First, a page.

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Please note that tax, investment, pension and ISA rules can change and the information and any views contained in this article may now be inaccurate.

Whatever your reasons for moving to a smaller property, how can you best invest the proceeds to provide a robust income in retirement?

There are a great many reasons that people choose to downsize their house: reducing running costs, feeling that the family home is now too big and, very often, to free up vital funds for retirement.

The average UK house price grew by 4.2% to £224,144 in the year to March, according to the Office for National Statistics. Research by SunLife reveals that the average person aged 55 or over has lived in their current home for 24 years and are likely to have seen its value triple in that time.



Indeed, data from Nationwide, shows the typical UK home has more than tripled over the past two decades from £62,903 in 1998 to £211,792 today. Many homeowners who have enjoyed such astronomic gains are now looking to make use of that extra cash to help fund their retirement and downsizing is often the first step. But it’s often not as easy – or as lucrative – as you may think.

Figures from online property portal Rightmove show the typical four-bedroom detached home in the UK (excluding London) is £478,176, while the average two-bed semi-detached house is £183,748.

Someone making the move from a large family home to a smaller property could then potentially free up a chunky sum of £294,428.

Of course, you won’t walk away with the full amount. Stamp duty on the semi-detached home will be £1,174 and, after mover’s
costs and solicitor’s fees, it is estimated that moving house costs around £9,000.



If the house you’re selling is a second home or buy-to-let property you may also have to pay capital gains tax on the profit you have made since purchasing it. Capital gains tax is 20% for basic rate payers and 28% for higher rate payers. That means if you had enjoyed the £148,889 of gains in the example above you could have a hefty tax bill of £38,608 after taking into account your capital gains tax (CGT) allowance of £11,000.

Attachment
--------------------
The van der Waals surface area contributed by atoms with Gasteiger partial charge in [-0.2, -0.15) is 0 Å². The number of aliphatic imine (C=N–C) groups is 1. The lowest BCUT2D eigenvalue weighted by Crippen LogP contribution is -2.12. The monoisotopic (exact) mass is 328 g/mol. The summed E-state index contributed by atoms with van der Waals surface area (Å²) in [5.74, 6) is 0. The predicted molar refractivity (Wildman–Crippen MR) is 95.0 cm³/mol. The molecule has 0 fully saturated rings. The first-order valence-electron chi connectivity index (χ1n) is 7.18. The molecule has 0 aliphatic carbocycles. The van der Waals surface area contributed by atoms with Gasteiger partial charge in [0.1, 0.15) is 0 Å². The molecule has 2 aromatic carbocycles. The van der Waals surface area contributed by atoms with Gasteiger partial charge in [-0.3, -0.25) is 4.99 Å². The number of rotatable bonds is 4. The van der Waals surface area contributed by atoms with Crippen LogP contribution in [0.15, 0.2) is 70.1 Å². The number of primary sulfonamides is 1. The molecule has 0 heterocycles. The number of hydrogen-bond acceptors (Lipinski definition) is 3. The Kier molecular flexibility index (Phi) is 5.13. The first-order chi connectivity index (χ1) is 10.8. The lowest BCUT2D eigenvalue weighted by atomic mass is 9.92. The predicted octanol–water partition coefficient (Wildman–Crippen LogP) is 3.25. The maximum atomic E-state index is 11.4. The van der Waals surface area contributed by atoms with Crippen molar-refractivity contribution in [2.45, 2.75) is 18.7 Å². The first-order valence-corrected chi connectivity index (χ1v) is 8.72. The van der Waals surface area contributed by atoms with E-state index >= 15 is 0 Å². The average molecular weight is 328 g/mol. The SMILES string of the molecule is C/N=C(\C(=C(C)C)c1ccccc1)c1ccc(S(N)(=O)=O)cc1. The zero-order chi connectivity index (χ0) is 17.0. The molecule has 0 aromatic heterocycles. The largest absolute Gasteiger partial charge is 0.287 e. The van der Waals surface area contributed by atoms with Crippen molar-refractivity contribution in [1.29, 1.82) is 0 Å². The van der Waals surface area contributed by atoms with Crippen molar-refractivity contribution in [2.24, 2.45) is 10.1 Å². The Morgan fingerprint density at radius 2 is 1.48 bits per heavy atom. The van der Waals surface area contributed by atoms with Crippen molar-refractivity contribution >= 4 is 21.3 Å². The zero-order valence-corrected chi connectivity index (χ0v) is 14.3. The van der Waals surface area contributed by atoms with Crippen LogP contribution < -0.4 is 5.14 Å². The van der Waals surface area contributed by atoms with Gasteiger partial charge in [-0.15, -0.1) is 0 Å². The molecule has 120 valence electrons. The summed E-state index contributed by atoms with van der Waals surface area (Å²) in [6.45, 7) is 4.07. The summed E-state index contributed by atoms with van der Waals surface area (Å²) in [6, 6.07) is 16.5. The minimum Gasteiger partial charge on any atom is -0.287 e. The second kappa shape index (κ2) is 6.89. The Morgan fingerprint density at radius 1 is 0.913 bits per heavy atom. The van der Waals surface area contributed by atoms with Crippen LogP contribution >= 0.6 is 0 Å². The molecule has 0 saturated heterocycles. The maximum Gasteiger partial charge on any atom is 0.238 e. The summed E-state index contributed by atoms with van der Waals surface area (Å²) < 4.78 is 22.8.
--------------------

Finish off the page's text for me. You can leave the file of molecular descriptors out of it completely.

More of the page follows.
Some homeowners may be tempted to invest the money they have freed up from the house sale in a buy-to-let property. This can be an appealing investment proposition because it can provide a regular income from the rent received as well as the potential gains if house prices rise.

Jonathan Clark, mortgage partner at Chadney Bulgin, warns that purchasing a buy-to-let means paying an additional 3% in stamp duty as well as CGT when you come to sell the property. Recent changes to legislation also mean the tax benefits of owning a rented home are not as generous as they once were.

He adds: ‘I would have serious doubts about buy-to-let being a viable investment proposition. Renting isn’t always easy, you can get void periods and there are high upkeep costs. As well as that, house price inflation has been rampant for the past decade but that doesn’t mean it will continue.’


But planning your retirement income isn’t as simple as working out how much money you could potentially make from selling your home. Pete Chadborn, director at adviser firm Plan Money, explains: ‘Retirement incomes needs to meet two types of spending: basic expenditure which includes unavoidable costs such as utility bills, food shopping and running a car, and lifestyle expenditure, which covers holidays, meals out and hobbies.’

Savers should consider how much they need to generate to meet these needs and how long their money is likely to last. In some cases, he adds, an annuity may still be a good option – these are where you use your savings to buy an insurance policy, which provides a set income for the rest of your life.


For others, investing in funds and investment trusts that aim to pay a steady income will be a better bet. Investing through retirement can be appealing because, as well as getting an income from funds, there is the potential they will grow your money too – however, this does come with the risk that the value of your investments could also fall.

Ryan Hughes, head of active portfolios at AJ Bell, likes Evenlode Income (GB00BD0B7B32), which invests in dividend-paying businesses such as Marmite-maker Unilever (ULVR), Guinness brewer Diageo (DGE) and pharmaceutical firm GlaxoSmithKline (GSK). It yields 3.3%.

While the Evenlode fund sticks to UK companies, Newton Global Income (GB00B7S9KM94) looks across the world for dividends. The fund, which yields 2.9%, has investments in the US, UK, Switzerland and India. It backs companies such as fashion brand Ralph Lauren, tech company Cisco Systems and European drugs firm Novartis.

Meanwhile, Ben Yearsley, director at Shore Financial Planning, likes renewable energy investment trusts, which own solar panels and wind turbines and generate an income by selling the energy they produce. He likes Foresight Solar (FSFL), which yields 5.9% and Greencoat UK Wind (UKW), which yields 5.4%.

Finally, a fixed interest fund, which invests in bonds issued by companies and governments, can add some extra income into your portfolio. Hughes likes Artemis Strategic Bond (GB00B09DMJ21), which can invest in a mix of bonds depending on where the manager thinks the best opportunities are. Currently the fund, which yields 4%, invests in bonds issued
by the US Government, Nationwide Building Society and utilities company Electricite de France, among others. (HB)

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